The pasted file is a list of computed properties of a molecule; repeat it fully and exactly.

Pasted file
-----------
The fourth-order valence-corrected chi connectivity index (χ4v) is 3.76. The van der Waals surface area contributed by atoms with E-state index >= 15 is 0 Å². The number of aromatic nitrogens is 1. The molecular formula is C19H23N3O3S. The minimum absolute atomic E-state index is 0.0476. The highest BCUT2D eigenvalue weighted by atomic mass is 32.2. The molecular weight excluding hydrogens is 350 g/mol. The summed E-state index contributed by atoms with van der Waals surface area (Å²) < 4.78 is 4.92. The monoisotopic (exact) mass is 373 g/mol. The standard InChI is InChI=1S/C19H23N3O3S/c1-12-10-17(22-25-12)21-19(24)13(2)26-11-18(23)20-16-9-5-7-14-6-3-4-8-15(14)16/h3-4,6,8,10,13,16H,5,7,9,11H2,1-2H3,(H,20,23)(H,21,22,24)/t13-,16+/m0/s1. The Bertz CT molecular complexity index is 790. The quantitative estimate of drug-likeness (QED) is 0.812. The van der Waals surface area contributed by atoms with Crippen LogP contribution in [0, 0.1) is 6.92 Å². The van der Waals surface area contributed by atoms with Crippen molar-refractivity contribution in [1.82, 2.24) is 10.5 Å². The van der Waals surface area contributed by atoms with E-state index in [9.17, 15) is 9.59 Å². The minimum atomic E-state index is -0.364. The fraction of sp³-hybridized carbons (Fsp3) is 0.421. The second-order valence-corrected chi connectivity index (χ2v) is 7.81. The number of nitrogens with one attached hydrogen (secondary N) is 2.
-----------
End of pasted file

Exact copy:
The fourth-order valence-corrected chi connectivity index (χ4v) is 3.76. The van der Waals surface area contributed by atoms with E-state index >= 15 is 0 Å². The number of aromatic nitrogens is 1. The molecular formula is C19H23N3O3S. The minimum absolute atomic E-state index is 0.0476. The highest BCUT2D eigenvalue weighted by atomic mass is 32.2. The molecular weight excluding hydrogens is 350 g/mol. The summed E-state index contributed by atoms with van der Waals surface area (Å²) < 4.78 is 4.92. The monoisotopic (exact) mass is 373 g/mol. The standard InChI is InChI=1S/C19H23N3O3S/c1-12-10-17(22-25-12)21-19(24)13(2)26-11-18(23)20-16-9-5-7-14-6-3-4-8-15(14)16/h3-4,6,8,10,13,16H,5,7,9,11H2,1-2H3,(H,20,23)(H,21,22,24)/t13-,16+/m0/s1. The Bertz CT molecular complexity index is 790. The quantitative estimate of drug-likeness (QED) is 0.812. The van der Waals surface area contributed by atoms with Crippen LogP contribution in [0, 0.1) is 6.92 Å². The van der Waals surface area contributed by atoms with Crippen molar-refractivity contribution in [1.82, 2.24) is 10.5 Å². The van der Waals surface area contributed by atoms with E-state index in [9.17, 15) is 9.59 Å². The minimum atomic E-state index is -0.364. The fraction of sp³-hybridized carbons (Fsp3) is 0.421. The second-order valence-corrected chi connectivity index (χ2v) is 7.81. The number of nitrogens with one attached hydrogen (secondary N) is 2.